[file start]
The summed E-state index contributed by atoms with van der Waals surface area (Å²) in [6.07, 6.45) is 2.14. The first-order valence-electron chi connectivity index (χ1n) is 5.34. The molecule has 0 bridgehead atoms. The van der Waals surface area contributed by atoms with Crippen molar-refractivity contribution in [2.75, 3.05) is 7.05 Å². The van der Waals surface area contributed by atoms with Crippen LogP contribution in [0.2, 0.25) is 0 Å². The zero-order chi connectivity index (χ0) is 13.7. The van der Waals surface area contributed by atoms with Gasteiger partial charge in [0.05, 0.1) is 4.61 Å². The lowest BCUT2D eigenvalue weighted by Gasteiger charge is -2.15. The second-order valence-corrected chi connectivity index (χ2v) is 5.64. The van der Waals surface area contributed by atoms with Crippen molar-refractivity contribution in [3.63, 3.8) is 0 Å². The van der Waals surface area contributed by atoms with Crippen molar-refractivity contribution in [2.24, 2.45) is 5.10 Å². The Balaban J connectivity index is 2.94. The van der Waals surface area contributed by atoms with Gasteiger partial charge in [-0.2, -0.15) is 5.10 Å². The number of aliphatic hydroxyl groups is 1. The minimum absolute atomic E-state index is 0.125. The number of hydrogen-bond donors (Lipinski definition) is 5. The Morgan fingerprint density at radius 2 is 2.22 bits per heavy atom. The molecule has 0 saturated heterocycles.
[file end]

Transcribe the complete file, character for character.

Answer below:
The summed E-state index contributed by atoms with van der Waals surface area (Å²) in [6.07, 6.45) is 2.14. The first-order valence-electron chi connectivity index (χ1n) is 5.34. The molecule has 0 bridgehead atoms. The van der Waals surface area contributed by atoms with Crippen molar-refractivity contribution in [2.75, 3.05) is 7.05 Å². The van der Waals surface area contributed by atoms with Crippen LogP contribution in [0.2, 0.25) is 0 Å². The zero-order chi connectivity index (χ0) is 13.7. The van der Waals surface area contributed by atoms with Gasteiger partial charge in [0.05, 0.1) is 4.61 Å². The lowest BCUT2D eigenvalue weighted by Gasteiger charge is -2.15. The second-order valence-corrected chi connectivity index (χ2v) is 5.64. The van der Waals surface area contributed by atoms with Crippen molar-refractivity contribution in [3.63, 3.8) is 0 Å². The van der Waals surface area contributed by atoms with Crippen molar-refractivity contribution in [2.24, 2.45) is 5.10 Å². The Balaban J connectivity index is 2.94. The van der Waals surface area contributed by atoms with Gasteiger partial charge in [-0.2, -0.15) is 5.10 Å². The number of aliphatic hydroxyl groups is 1. The minimum absolute atomic E-state index is 0.125. The number of hydrogen-bond donors (Lipinski definition) is 5. The Morgan fingerprint density at radius 2 is 2.22 bits per heavy atom. The molecule has 0 saturated heterocycles.